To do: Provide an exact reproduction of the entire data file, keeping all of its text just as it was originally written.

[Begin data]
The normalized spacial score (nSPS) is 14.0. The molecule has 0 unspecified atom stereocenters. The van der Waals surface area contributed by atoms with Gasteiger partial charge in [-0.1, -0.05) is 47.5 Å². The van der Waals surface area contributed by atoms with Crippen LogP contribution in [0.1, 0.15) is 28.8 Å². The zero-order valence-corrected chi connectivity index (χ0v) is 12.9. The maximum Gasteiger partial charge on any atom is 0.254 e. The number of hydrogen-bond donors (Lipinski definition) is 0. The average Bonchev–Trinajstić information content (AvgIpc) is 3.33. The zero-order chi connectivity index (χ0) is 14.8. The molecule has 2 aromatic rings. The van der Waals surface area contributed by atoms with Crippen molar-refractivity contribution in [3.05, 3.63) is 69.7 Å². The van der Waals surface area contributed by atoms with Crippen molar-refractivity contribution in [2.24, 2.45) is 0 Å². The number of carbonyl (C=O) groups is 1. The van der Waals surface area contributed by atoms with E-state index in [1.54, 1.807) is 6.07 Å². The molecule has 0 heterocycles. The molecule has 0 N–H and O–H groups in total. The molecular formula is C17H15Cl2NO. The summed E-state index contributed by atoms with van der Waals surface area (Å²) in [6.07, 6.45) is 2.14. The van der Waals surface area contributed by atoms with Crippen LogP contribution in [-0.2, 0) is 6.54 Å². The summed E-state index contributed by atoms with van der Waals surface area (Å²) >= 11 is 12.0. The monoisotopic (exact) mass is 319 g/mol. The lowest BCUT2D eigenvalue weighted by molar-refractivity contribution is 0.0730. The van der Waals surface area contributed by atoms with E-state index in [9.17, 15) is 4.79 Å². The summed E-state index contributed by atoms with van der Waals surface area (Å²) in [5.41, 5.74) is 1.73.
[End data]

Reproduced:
The normalized spacial score (nSPS) is 14.0. The molecule has 0 unspecified atom stereocenters. The van der Waals surface area contributed by atoms with Gasteiger partial charge in [-0.1, -0.05) is 47.5 Å². The van der Waals surface area contributed by atoms with Crippen LogP contribution in [0.1, 0.15) is 28.8 Å². The zero-order valence-corrected chi connectivity index (χ0v) is 12.9. The maximum Gasteiger partial charge on any atom is 0.254 e. The number of hydrogen-bond donors (Lipinski definition) is 0. The average Bonchev–Trinajstić information content (AvgIpc) is 3.33. The zero-order chi connectivity index (χ0) is 14.8. The molecule has 2 aromatic rings. The van der Waals surface area contributed by atoms with Crippen molar-refractivity contribution in [3.05, 3.63) is 69.7 Å². The van der Waals surface area contributed by atoms with Crippen molar-refractivity contribution in [2.24, 2.45) is 0 Å². The number of carbonyl (C=O) groups is 1. The van der Waals surface area contributed by atoms with E-state index in [1.54, 1.807) is 6.07 Å². The molecule has 0 heterocycles. The molecule has 0 N–H and O–H groups in total. The molecular formula is C17H15Cl2NO. The summed E-state index contributed by atoms with van der Waals surface area (Å²) in [6.07, 6.45) is 2.14. The van der Waals surface area contributed by atoms with Crippen LogP contribution in [-0.2, 0) is 6.54 Å². The summed E-state index contributed by atoms with van der Waals surface area (Å²) >= 11 is 12.0. The monoisotopic (exact) mass is 319 g/mol. The lowest BCUT2D eigenvalue weighted by molar-refractivity contribution is 0.0730. The van der Waals surface area contributed by atoms with E-state index in [9.17, 15) is 4.79 Å². The summed E-state index contributed by atoms with van der Waals surface area (Å²) in [5.41, 5.74) is 1.73.